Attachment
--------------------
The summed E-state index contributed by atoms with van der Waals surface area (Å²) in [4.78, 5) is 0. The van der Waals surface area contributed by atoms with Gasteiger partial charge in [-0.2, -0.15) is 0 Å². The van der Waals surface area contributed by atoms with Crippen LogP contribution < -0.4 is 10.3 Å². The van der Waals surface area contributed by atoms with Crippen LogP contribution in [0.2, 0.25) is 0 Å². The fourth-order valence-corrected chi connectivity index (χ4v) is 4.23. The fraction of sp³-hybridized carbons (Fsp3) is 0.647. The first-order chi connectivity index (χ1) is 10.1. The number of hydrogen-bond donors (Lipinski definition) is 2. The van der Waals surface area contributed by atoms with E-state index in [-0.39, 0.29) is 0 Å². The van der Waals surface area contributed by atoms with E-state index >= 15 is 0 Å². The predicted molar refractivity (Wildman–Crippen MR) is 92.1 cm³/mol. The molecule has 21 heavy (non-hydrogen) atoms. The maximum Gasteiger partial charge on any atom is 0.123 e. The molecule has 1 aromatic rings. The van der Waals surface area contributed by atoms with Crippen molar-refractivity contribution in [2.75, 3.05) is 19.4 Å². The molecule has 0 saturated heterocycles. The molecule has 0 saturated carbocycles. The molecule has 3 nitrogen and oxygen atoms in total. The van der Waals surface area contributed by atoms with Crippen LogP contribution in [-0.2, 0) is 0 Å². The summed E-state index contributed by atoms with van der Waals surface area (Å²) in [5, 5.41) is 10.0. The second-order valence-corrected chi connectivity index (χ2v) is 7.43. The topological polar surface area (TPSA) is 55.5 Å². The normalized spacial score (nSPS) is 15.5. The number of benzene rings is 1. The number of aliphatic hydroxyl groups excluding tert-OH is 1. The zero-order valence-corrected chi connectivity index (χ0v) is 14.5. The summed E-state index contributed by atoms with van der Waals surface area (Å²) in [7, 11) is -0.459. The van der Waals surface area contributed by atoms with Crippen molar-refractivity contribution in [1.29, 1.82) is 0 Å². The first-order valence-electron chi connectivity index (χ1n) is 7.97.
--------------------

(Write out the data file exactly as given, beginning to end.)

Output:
The summed E-state index contributed by atoms with van der Waals surface area (Å²) in [4.78, 5) is 0. The van der Waals surface area contributed by atoms with Gasteiger partial charge in [-0.2, -0.15) is 0 Å². The van der Waals surface area contributed by atoms with Crippen LogP contribution < -0.4 is 10.3 Å². The van der Waals surface area contributed by atoms with Crippen LogP contribution in [0.2, 0.25) is 0 Å². The fourth-order valence-corrected chi connectivity index (χ4v) is 4.23. The fraction of sp³-hybridized carbons (Fsp3) is 0.647. The first-order chi connectivity index (χ1) is 10.1. The number of hydrogen-bond donors (Lipinski definition) is 2. The van der Waals surface area contributed by atoms with E-state index in [-0.39, 0.29) is 0 Å². The van der Waals surface area contributed by atoms with E-state index >= 15 is 0 Å². The predicted molar refractivity (Wildman–Crippen MR) is 92.1 cm³/mol. The molecule has 21 heavy (non-hydrogen) atoms. The maximum Gasteiger partial charge on any atom is 0.123 e. The molecule has 1 aromatic rings. The van der Waals surface area contributed by atoms with Crippen molar-refractivity contribution in [2.75, 3.05) is 19.4 Å². The molecule has 0 saturated heterocycles. The molecule has 0 saturated carbocycles. The molecule has 3 nitrogen and oxygen atoms in total. The van der Waals surface area contributed by atoms with Crippen LogP contribution in [-0.2, 0) is 0 Å². The summed E-state index contributed by atoms with van der Waals surface area (Å²) in [5, 5.41) is 10.0. The second-order valence-corrected chi connectivity index (χ2v) is 7.43. The topological polar surface area (TPSA) is 55.5 Å². The normalized spacial score (nSPS) is 15.5. The number of benzene rings is 1. The number of aliphatic hydroxyl groups excluding tert-OH is 1. The zero-order valence-corrected chi connectivity index (χ0v) is 14.5. The summed E-state index contributed by atoms with van der Waals surface area (Å²) in [7, 11) is -0.459. The van der Waals surface area contributed by atoms with Crippen molar-refractivity contribution in [1.29, 1.82) is 0 Å². The first-order valence-electron chi connectivity index (χ1n) is 7.97.